One of the key challenges of this layout was building a reliably operating turntable of nearly 3ft in diameter – without that the whole concept was a non-starter.

An internet trawl revealed that various people had (surprise, surprise) already done this and there were even commercially available turntables that would fit the bill. However, not surprisingly, these were all available from the United States and getting any of them to the UK would cost a small fortune.

I decided the only thing was to have a go using techniques I was already familiar with – plywood and a router.

The turntable well was routed with the router bolted to a plank of wood pivoted at the centre point by the ball race I intended to use for the table itself.

A circle of 6mm ply was first cut to form the bottom of the well:


Then layers of ply were gradually built up until the desired depth was reached:

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Whilst this was quite a slow and painstaking process it did produce a reasonably circular result (within about 1mm or less) that was reasonably light and pretty rigid: a good start!

The table itself was made from a piece of aluminium extrusion that had been lying around for ages looking for a use – it started life as the frame for a sliding door at the front of our house. When the door was replaced the frame looked too useful to discard and so it proved.

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My initial attempt at a drive mechanism was fairly simple and straight forward: a motor running with a 128:1 gearbox driving a slot car wheel and tyre running on the turntable rim. Track power (and power for the table drive – both being DCC) was from the rim rail and a small circle of rail close to the centre of the well.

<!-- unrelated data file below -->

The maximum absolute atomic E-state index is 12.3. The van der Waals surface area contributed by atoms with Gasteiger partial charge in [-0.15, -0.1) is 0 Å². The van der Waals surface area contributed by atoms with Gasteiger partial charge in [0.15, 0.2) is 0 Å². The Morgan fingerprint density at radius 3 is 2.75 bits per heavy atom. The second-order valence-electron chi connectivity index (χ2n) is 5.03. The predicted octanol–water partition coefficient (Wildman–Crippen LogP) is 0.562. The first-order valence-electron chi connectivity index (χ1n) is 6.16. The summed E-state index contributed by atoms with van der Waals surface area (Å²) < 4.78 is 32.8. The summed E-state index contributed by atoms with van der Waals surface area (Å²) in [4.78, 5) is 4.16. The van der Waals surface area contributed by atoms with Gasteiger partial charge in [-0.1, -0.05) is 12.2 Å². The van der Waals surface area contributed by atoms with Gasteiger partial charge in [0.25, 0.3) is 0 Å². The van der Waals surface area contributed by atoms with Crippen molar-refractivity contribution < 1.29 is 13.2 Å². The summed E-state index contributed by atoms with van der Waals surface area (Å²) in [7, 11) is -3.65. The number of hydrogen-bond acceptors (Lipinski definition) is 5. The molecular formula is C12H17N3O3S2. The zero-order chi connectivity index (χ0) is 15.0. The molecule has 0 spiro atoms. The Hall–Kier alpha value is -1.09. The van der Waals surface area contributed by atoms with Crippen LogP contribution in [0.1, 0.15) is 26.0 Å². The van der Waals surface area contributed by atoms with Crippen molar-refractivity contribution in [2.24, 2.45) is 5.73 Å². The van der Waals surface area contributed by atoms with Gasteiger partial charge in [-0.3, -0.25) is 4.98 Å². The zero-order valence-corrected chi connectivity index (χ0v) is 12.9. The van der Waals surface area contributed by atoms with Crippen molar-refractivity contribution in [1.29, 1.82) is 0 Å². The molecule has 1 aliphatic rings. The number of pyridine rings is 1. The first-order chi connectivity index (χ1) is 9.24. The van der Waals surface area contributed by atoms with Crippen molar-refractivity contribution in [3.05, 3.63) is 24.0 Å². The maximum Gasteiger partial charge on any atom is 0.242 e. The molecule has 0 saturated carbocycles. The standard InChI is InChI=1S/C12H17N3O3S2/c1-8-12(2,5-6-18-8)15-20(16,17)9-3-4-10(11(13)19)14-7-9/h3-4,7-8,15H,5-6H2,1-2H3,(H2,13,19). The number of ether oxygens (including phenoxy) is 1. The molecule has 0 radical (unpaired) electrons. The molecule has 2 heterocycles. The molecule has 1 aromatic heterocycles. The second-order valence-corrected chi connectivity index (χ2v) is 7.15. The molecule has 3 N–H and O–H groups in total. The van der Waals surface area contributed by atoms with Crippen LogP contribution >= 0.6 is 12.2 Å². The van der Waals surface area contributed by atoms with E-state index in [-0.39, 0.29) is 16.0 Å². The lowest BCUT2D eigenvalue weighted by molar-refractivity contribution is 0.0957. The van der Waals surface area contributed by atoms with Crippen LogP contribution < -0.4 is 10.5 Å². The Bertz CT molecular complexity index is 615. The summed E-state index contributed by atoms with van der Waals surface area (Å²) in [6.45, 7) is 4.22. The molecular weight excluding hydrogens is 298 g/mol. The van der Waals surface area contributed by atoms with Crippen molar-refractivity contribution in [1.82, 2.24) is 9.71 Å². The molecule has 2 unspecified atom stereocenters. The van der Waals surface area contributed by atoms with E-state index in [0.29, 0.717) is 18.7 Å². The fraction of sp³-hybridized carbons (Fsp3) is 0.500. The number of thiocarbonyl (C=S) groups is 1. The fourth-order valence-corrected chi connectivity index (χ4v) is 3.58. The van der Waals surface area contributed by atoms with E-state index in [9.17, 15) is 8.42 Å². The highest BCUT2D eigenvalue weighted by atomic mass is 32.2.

This worked remarkably well: the drive turned the table slowly and smoothly and lining up the tracks could be done very accurately by eye. This was fine for home operation where it’s easy to move around the layout to be in the right place to line up the tracks visually. I soon discovered when part of the layout made an early appearance at the 2015 Gauge O Guild Bristol Show that this was a complete non-starter at an exhibition – unless you could stand looking down the track lining up the table with an approach track was nigh-on impossible.

A new solution was needed. This presented itself in the form of Norton Jensen (a fellow O-scale Union Pacific modeller) recommending the New York Railway Supply PTC-III system – a stepper motor based hub (rather than rim) based drive. This has a full indexing system so that, once programmed, the turntable merely needs ‘telling’ which track to turn to and it finds its way there. This involves simply typing which end of the table needs to go to which track on a simple keypad.

The system is far from cheap and takes a considerable time to set up (particularly if,  like me, the layout is designed to transport to exhibitions) but, with the able assistance of my good friend Alastair MacNair and his lathe and milling machine, a set of parts needed to marry up the mechanism to my scratchbuilt table was manufactured. Having got the system working well, I can now agree with the Model Railroader article ‘you’d have to be a glutton for punishment to use any other system’.

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The PTCIII mechanism is mounted on its own sub-baseboard which indexes into a hole in the middle of the turntable well. Track power is now via the rim rail and the table drive shaft and the wiring for the previous slot car wheel drive has been left in place as a back up in case of breakdown during a show – a non-working turntable essentially equating to a non-working layout! It would be a 5 minute job to refit the slot car wheel and motor – I hope I never have to do this!